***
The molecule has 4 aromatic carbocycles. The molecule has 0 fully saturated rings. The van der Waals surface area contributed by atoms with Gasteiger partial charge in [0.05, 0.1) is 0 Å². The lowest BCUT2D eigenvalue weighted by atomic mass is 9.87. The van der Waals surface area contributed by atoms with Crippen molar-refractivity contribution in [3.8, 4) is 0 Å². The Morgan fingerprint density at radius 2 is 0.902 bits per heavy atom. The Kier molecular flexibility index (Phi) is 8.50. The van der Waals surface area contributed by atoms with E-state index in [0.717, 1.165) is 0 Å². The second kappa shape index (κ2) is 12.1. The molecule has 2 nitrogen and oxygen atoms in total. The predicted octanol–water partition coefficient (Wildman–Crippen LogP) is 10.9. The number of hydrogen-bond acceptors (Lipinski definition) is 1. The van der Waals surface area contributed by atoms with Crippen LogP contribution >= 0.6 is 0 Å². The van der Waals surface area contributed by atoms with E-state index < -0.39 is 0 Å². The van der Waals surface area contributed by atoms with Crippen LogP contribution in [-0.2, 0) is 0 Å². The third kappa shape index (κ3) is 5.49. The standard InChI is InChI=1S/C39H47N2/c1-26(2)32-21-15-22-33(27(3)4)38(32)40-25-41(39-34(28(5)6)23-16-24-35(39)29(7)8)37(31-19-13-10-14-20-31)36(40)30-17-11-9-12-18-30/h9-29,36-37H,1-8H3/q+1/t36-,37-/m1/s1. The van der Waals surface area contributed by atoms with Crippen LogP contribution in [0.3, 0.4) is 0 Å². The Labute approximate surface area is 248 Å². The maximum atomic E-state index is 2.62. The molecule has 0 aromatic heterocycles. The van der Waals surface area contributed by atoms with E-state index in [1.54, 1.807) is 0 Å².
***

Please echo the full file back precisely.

The molecule has 4 aromatic carbocycles. The molecule has 0 fully saturated rings. The van der Waals surface area contributed by atoms with Gasteiger partial charge in [0.05, 0.1) is 0 Å². The lowest BCUT2D eigenvalue weighted by atomic mass is 9.87. The van der Waals surface area contributed by atoms with Crippen molar-refractivity contribution in [3.8, 4) is 0 Å². The Morgan fingerprint density at radius 2 is 0.902 bits per heavy atom. The Kier molecular flexibility index (Phi) is 8.50. The van der Waals surface area contributed by atoms with E-state index in [0.717, 1.165) is 0 Å². The second kappa shape index (κ2) is 12.1. The molecule has 2 nitrogen and oxygen atoms in total. The predicted octanol–water partition coefficient (Wildman–Crippen LogP) is 10.9. The number of hydrogen-bond acceptors (Lipinski definition) is 1. The van der Waals surface area contributed by atoms with Crippen LogP contribution >= 0.6 is 0 Å². The van der Waals surface area contributed by atoms with E-state index < -0.39 is 0 Å². The van der Waals surface area contributed by atoms with Crippen LogP contribution in [-0.2, 0) is 0 Å². The third kappa shape index (κ3) is 5.49. The standard InChI is InChI=1S/C39H47N2/c1-26(2)32-21-15-22-33(27(3)4)38(32)40-25-41(39-34(28(5)6)23-16-24-35(39)29(7)8)37(31-19-13-10-14-20-31)36(40)30-17-11-9-12-18-30/h9-29,36-37H,1-8H3/q+1/t36-,37-/m1/s1. The van der Waals surface area contributed by atoms with Crippen LogP contribution in [0.3, 0.4) is 0 Å². The Labute approximate surface area is 248 Å². The maximum atomic E-state index is 2.62. The molecule has 0 aromatic heterocycles. The van der Waals surface area contributed by atoms with E-state index in [1.54, 1.807) is 0 Å².